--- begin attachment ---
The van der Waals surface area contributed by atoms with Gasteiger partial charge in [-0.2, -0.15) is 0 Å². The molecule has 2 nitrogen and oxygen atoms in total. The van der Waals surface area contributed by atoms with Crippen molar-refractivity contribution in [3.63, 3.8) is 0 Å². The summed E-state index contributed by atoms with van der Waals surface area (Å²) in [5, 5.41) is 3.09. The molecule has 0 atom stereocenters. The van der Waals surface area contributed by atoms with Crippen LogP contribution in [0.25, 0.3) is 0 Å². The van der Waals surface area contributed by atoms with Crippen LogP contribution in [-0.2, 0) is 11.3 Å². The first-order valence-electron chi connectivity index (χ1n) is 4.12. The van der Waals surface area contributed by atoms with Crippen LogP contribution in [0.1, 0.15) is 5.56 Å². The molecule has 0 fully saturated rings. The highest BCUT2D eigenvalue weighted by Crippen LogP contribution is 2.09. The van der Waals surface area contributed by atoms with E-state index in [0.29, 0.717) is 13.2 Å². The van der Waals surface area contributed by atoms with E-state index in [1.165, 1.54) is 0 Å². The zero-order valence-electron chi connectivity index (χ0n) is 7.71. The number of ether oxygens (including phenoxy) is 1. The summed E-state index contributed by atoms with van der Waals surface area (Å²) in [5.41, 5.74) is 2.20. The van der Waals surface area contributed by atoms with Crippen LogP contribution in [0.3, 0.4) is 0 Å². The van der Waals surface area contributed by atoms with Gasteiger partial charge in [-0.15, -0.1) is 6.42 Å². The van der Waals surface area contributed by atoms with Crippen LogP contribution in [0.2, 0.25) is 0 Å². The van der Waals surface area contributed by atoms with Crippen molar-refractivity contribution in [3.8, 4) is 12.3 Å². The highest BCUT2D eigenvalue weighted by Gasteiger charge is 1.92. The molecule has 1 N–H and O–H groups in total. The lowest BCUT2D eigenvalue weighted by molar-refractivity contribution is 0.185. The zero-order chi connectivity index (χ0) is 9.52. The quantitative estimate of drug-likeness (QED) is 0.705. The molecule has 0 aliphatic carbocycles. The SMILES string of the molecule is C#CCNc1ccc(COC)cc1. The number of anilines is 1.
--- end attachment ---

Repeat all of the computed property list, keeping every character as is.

The van der Waals surface area contributed by atoms with Gasteiger partial charge in [-0.2, -0.15) is 0 Å². The molecule has 2 nitrogen and oxygen atoms in total. The van der Waals surface area contributed by atoms with Crippen molar-refractivity contribution in [3.63, 3.8) is 0 Å². The summed E-state index contributed by atoms with van der Waals surface area (Å²) in [5, 5.41) is 3.09. The molecule has 0 atom stereocenters. The van der Waals surface area contributed by atoms with Crippen LogP contribution in [0.25, 0.3) is 0 Å². The van der Waals surface area contributed by atoms with Crippen LogP contribution in [-0.2, 0) is 11.3 Å². The first-order valence-electron chi connectivity index (χ1n) is 4.12. The van der Waals surface area contributed by atoms with Crippen LogP contribution in [0.1, 0.15) is 5.56 Å². The molecule has 0 fully saturated rings. The highest BCUT2D eigenvalue weighted by Crippen LogP contribution is 2.09. The van der Waals surface area contributed by atoms with E-state index in [0.29, 0.717) is 13.2 Å². The van der Waals surface area contributed by atoms with E-state index in [1.165, 1.54) is 0 Å². The zero-order valence-electron chi connectivity index (χ0n) is 7.71. The number of ether oxygens (including phenoxy) is 1. The summed E-state index contributed by atoms with van der Waals surface area (Å²) in [5.41, 5.74) is 2.20. The van der Waals surface area contributed by atoms with Crippen LogP contribution in [0.3, 0.4) is 0 Å². The van der Waals surface area contributed by atoms with Gasteiger partial charge in [-0.15, -0.1) is 6.42 Å². The van der Waals surface area contributed by atoms with Crippen LogP contribution in [0.2, 0.25) is 0 Å². The van der Waals surface area contributed by atoms with Crippen molar-refractivity contribution in [3.8, 4) is 12.3 Å². The highest BCUT2D eigenvalue weighted by Gasteiger charge is 1.92. The molecule has 1 N–H and O–H groups in total. The lowest BCUT2D eigenvalue weighted by molar-refractivity contribution is 0.185. The zero-order chi connectivity index (χ0) is 9.52. The quantitative estimate of drug-likeness (QED) is 0.705. The molecule has 0 aliphatic carbocycles. The SMILES string of the molecule is C#CCNc1ccc(COC)cc1. The number of anilines is 1.